Wrong — Steve’s health is my business

by Mathew on July 26, 2008 · 26 comments

Ever since Apple’s co-founder, CEO and resident visionary Steven P. Jobs showed up at the Apple developers’ forum looking like a stick figure in a turtleneck, there has been talk about whether he is suffering from a recurrence of the pancreatic cancer he was diagnosed with in 2004. The latest return to that theme is a piece by Joe Nocera in the New York Times about Apple and its “culture of secrecy,” in which the columnist describes how Jobs called him and said ““You think I’m an arrogant [expletive] who thinks he’s above the law, and I think you’re a slime bucket who gets most of his facts wrong.” Jobs then agreed to talk about his health, but only if the details were kept off the record.

The central point that is up for debate is whether Steve’s health is a public matter or a private matter. When I wrote a blog post about Steve’s appearance — one of the first blogs to do so following the developers’ conference — I got criticism both in the comments section of the post and in private emails for raising the issue, which several people said was inappropriate and even “creepy.” I disagreed then and I still disagree now. As Nocera describes in his piece, it’s not clear when a senior executive’s health becomes a material factor for investors, requiring public disclosure. But as far as I’m concerned, the fact that the CEO of a public company like Apple is fighting a potentially terminal disease (if that’s true) definitely qualifies as material information.

As one brokerage analyst says in the NYT piece, “Apple is Steve Jobs and Steve Jobs is Apple.” The analyst estimates that the company’s share price would fall by as much as 25 per cent if Jobs were to “leave the company unexpectedly” (nice euphemism there). What other event could cause that kind of drop and not be considered material? The last time the issue came up, Paul Kedrosky and I tried to come up with the names of other companies where the CEO was such a crucial part of the perceived value of the stock, and the pickings were slim indeed (Berkshire Hathaway was one, as well as Virgin, and maybe News Corp.). He is inextricably linked with the company’s fortunes.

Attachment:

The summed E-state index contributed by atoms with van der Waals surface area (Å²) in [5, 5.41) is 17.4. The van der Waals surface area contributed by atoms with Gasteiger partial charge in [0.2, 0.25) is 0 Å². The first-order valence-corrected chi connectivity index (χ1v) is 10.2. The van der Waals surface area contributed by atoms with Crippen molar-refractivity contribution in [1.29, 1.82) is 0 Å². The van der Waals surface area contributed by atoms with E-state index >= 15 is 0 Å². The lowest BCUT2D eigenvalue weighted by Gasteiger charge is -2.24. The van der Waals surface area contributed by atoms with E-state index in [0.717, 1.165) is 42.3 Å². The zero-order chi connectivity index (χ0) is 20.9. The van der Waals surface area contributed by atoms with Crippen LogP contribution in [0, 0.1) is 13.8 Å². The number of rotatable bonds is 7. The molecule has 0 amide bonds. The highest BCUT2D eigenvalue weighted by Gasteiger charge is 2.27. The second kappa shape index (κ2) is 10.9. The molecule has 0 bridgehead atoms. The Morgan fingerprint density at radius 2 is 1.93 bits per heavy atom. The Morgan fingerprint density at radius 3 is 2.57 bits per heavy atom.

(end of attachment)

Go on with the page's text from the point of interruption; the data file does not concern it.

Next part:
Apple might like to believe that “Steve Jobs’ health is a private matter,” as the company has said repeatedly since the issue first surfaced, and perhaps it even believes that repeating it over and over will make it so, courtesy of the legendary Jobs “reality distortion field.” But the fact remains that Steve Jobs accounts for a substantial portion of the value of a publicly-traded company, and that effectively makes it a matter of public interest, whether Apple likes it or not.

  • http://leighhimel.blogspot.com leigh

    Once again, I think if you set expectations and part of your brands star power (and therefore stock price) is your marketing usage of your CEO, then fair or not, their personal lives becomes public territory.

  • http://joeduck.wordpress.com JoeDuck

    Of course Job's health is material information and it should be disclosed if there is any indication he'll be unable to perform his duties for years into the future. I'm not sure how far down the corporate ladder you need to go before health is no longer a reasonable issue, but certainly in this case it is. I'd suggest that part of full SEC disclosure all CEO's should have their health records on file and viewable by shareholders.

  • http://scrawledinwax.com scrawledinwax

    I agree. Giz put up a post today with the usual libertarian 'it's about personal freedom and privacy' argument. Fair enough. But as you and Leigh said, when so much of the company's reputation rests on one man, then stockholders deserve to know what's going on. Claiming a right to privacy sounds like wanting it both ways – maintaining the Jobs cult of personality as a marketing tool but not living up to the responsibility that very tactic entails.

  • Jim Parsons

    Absolutely… we MUST know! and I can't wait to start seeing Fortune 500 CEO colonoscopys broadcast live on CNNMoneyLine, MSNBC and the other financial channels so analysts, journalists and bloggers can talk about them.

    As I've said twice today: with the economic melt down in full swing I find it deliciously ironic that Wall Street is actually screaming at someone else for more “honesty” :-)

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  • AAPL Watch

    Jobs health is an issue if he is too sick to do his job effectively, and he should notify the Board and the shareholders if he is not healthy, and is unable to do his job.